Re: misleading claims about albumin.
Randomised studies which have failed to consider the confounding
influences of meme mutations and the branching meme complexes that have
evolved from them. The study of the relative benefits of balanced salt
solutions and albumin in the resucitation of patients is a good example
(1). In this case a beneficial effect of albumin might have been missed
for these very reasons (2).
The prostacyclin study published in the NEJM (3), addressed in this
eLetter to the CMAJ, is a example of what I believe to have been
unappreciated risks in the best designed and most acclaimed of prospective
randomised studis in the critically ill.
Evidence-informed medicine (4)would indeed seem to be a more
appropriate term than evidence-based medicine and certainly preferable to
meme-BM a term which by definition would have to include memes and meme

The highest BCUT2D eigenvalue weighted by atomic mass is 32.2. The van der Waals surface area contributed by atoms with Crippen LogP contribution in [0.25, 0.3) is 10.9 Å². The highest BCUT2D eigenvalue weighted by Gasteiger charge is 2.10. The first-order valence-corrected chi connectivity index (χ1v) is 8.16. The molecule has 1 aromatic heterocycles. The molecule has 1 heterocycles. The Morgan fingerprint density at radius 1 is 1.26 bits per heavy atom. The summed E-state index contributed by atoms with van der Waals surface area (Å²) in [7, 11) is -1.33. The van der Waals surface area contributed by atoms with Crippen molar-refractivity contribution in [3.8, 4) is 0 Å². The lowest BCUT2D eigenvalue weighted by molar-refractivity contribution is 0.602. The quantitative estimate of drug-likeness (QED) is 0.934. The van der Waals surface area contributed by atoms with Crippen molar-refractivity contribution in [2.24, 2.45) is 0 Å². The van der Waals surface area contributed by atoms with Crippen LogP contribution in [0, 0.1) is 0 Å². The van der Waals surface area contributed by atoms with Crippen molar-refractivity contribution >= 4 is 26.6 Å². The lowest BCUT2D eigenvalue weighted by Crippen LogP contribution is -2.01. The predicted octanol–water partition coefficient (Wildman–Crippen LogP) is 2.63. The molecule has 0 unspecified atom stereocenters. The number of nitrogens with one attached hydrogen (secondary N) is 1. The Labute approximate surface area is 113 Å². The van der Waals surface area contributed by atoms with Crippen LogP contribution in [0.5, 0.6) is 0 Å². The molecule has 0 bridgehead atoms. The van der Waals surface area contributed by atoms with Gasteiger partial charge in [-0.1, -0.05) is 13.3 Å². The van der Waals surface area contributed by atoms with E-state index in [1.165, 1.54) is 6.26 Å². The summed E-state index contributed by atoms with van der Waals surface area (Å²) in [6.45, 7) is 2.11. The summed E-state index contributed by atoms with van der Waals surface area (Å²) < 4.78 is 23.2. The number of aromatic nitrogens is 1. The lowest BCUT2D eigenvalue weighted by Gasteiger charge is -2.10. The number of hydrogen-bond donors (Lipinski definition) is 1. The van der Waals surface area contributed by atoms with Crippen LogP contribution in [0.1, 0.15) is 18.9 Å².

complexes that have evolved from mutated memes.
1. Misleading claims about albumin
Mahlon M. Wilkes, et al. (10 November 2004) .
2. Might saline have caused unappreciated harm in this study?
Richard G Fiddian-Green
eCMAJ, 14 Aug 2004 eLetter re: Roy Ilan and Robert A. Fowler
Should we use albumin or saline for fluid resuscitation of critically ill
CMAJ 2004; 171: 232
3. Bihari D, Smithies M, Gimson A, Tinker J. The effects of
vasodilation with prostacyclin on oxygen delivery and uptake in critically
N Engl J Med. 1987 Aug 13;317(7):397-403.
4. Evidence-Informed Practice not Meme-BM
Paul P Glasziou (4 November 2004) eLetter re: John Gabbay and Andrée le
Evidence based guidelines or collectively constructed "mindlines?"
Ethnographic study of knowledge management in primary care
BMJ 2004; 329: 1013-0
Competing interests: No competing interests